This week, an online petition concerning Sesame Street's Bert and Ernie started making the rounds. The Facebook petition asked that Sesame Street allow the two male Muppets, who share a house and a bedroom, to be married on the show.

"We are not asking that Sesame Street do anything crude or disrespectful," the petition read. "Only that they allow Bert & Ernie to marry or even add a transgender character to the show. It can be done in a tasteful way."

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Thu August 11, 2011
'Radio Diaries'

The Last Man On The Mountain

Jimmy Weekley, 71, shown here with a friend, says that when he was a kid, there were more than two dozen homes in Pigeonroost Hollow, W.Va. "But right now no one else lives in this hollow except me, James Weekley, and the coal company."
Andrew Lichtenstein

James "Jimmy" Weekley has lived in Pigeonroost Hollow in West Virginia for 70 years. He grew up surrounded by family and friends, part of a tight-knit community in the state's southern mountain valley. Like his grandfather, father, uncles and sons, Weekley worked as a coal miner. And like most West Virginians, Weekley saw coal as the economic lifeblood of his community.

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Thu August 11, 2011
Conflict In Libya

In Libya, A Father And Son's Brief War

Mabruk Eshnuk (left) and his son Malik left their home in Pittsburgh to volunteer and fight with rebels in western Libya's Nafusa Mountains.
Ayman Oghanna for NPR

About a month ago, I met Mabruk and Malik Eshnuk, a father and son who had traveled from Pittsburgh to western Libya to help rebels battling forces loyal to Libyan leader Moammar Gadhafi.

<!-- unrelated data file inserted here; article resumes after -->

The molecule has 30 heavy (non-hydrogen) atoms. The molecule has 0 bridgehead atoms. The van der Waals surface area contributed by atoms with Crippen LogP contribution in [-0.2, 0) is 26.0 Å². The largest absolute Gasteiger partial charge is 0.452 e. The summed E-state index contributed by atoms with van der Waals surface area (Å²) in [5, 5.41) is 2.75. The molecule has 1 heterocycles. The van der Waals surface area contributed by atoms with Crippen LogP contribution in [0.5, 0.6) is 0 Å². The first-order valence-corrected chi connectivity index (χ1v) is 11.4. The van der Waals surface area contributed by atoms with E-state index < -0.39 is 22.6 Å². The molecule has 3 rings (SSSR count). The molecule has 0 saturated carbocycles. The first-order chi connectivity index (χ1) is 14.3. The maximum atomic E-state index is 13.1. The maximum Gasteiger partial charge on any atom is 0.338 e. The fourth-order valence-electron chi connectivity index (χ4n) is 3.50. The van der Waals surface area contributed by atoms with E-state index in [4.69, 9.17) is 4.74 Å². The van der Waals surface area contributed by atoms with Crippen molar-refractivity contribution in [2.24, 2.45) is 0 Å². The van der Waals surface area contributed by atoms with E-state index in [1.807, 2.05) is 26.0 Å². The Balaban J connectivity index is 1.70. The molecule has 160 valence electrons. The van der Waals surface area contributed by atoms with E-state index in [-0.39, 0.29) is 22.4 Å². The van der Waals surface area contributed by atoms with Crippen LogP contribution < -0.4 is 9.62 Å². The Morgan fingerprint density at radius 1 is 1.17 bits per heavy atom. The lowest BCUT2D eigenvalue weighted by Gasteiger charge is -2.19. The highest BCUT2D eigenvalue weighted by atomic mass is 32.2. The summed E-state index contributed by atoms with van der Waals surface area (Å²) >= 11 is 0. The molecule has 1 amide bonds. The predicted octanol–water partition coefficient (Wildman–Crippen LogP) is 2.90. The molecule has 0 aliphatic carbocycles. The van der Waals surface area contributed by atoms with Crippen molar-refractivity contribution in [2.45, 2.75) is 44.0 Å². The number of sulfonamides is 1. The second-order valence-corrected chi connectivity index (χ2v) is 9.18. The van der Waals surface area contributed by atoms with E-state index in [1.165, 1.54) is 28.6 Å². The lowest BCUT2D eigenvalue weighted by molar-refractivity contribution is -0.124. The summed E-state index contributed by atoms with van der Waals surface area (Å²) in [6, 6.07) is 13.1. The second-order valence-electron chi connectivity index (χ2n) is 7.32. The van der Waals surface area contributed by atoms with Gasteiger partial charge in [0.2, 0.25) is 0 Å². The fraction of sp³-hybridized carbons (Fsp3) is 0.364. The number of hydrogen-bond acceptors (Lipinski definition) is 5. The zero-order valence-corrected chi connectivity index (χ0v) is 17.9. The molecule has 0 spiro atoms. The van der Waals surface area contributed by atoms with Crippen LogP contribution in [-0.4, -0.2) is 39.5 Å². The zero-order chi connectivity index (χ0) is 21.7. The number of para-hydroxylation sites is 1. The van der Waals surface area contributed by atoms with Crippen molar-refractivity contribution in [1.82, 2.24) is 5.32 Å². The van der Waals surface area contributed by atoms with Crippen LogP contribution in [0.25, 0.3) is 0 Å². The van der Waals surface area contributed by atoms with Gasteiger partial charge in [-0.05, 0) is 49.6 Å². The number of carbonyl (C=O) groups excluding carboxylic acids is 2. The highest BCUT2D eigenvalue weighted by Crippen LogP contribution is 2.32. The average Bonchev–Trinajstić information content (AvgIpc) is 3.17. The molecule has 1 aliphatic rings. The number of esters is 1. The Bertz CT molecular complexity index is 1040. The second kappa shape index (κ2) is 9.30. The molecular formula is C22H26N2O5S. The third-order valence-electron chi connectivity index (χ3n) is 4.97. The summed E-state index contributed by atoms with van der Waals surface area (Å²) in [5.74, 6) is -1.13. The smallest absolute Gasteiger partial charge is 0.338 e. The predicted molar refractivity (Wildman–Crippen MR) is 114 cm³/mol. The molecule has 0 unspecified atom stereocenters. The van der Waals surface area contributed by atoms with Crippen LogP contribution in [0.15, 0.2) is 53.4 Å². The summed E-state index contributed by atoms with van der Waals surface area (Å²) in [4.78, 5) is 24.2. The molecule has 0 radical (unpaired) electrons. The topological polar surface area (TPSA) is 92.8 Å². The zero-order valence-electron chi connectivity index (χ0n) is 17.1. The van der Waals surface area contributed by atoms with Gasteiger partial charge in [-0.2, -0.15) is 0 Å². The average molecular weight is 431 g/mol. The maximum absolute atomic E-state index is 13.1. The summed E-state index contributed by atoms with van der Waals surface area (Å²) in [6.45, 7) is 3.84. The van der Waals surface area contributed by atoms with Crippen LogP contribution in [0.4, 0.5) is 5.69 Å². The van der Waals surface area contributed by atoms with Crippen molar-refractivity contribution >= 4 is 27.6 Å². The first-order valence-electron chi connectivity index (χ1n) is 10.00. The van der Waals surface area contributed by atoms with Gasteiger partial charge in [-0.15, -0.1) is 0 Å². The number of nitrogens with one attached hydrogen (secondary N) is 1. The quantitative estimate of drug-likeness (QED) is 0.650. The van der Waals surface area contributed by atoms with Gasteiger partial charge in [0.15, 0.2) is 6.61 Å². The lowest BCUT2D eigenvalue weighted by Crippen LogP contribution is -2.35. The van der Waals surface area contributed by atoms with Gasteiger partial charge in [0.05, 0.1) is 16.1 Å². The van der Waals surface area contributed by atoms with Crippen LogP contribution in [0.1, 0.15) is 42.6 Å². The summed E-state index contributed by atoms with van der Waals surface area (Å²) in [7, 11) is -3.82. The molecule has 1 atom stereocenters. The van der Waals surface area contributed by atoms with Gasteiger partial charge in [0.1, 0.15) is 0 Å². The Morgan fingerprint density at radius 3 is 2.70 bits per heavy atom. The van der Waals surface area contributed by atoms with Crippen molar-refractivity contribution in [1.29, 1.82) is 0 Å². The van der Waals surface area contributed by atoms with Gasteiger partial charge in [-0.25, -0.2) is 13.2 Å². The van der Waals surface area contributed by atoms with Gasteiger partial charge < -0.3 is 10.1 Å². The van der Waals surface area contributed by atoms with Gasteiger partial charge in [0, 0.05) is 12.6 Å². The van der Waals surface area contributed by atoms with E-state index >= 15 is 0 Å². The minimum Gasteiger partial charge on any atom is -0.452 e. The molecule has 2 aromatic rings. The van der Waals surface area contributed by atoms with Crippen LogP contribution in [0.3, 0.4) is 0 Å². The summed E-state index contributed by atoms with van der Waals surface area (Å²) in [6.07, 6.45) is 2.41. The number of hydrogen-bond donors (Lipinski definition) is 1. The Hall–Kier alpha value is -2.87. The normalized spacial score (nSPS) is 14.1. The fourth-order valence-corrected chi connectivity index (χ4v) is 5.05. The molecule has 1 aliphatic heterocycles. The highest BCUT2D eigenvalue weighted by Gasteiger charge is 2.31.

The family originally hails from the Libyan coastal city of Zawiya, but left years ago.

Mabruk and Malik were filled with optimism when I spoke to them. Mabruk, the father, had a ready smile and a voluble manner — he spoke so quickly it was often hard to follow him.

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Thu August 11, 2011

Volatile Markets Could Dry Up Funds For Start-Ups

The turmoil in the stock market could curb the spending spree that's been underway in the tech industry, making it for start-ups to raise capital.

Money was on the mind of a group of about two dozen, carefully selected entrepreneurs gathered in Seattle this week.

They're all participants in TechStars, a boot camp and incubator for start-ups. By the end of the three-month program, most of them will be looking for funding from angel investors or venture capitalists.

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Thu August 11, 2011

In Current Crisis, It's Not Just The Economy

Three years ago, the global economy was brought to the brink by a near meltdown of the international banking system. Now we're in trouble again, but this time our economic woes stem largely from the actions of governments. Escaping from this crisis is more of a political challenge than a financial one.

That doesn't necessarily mean it will be any easier.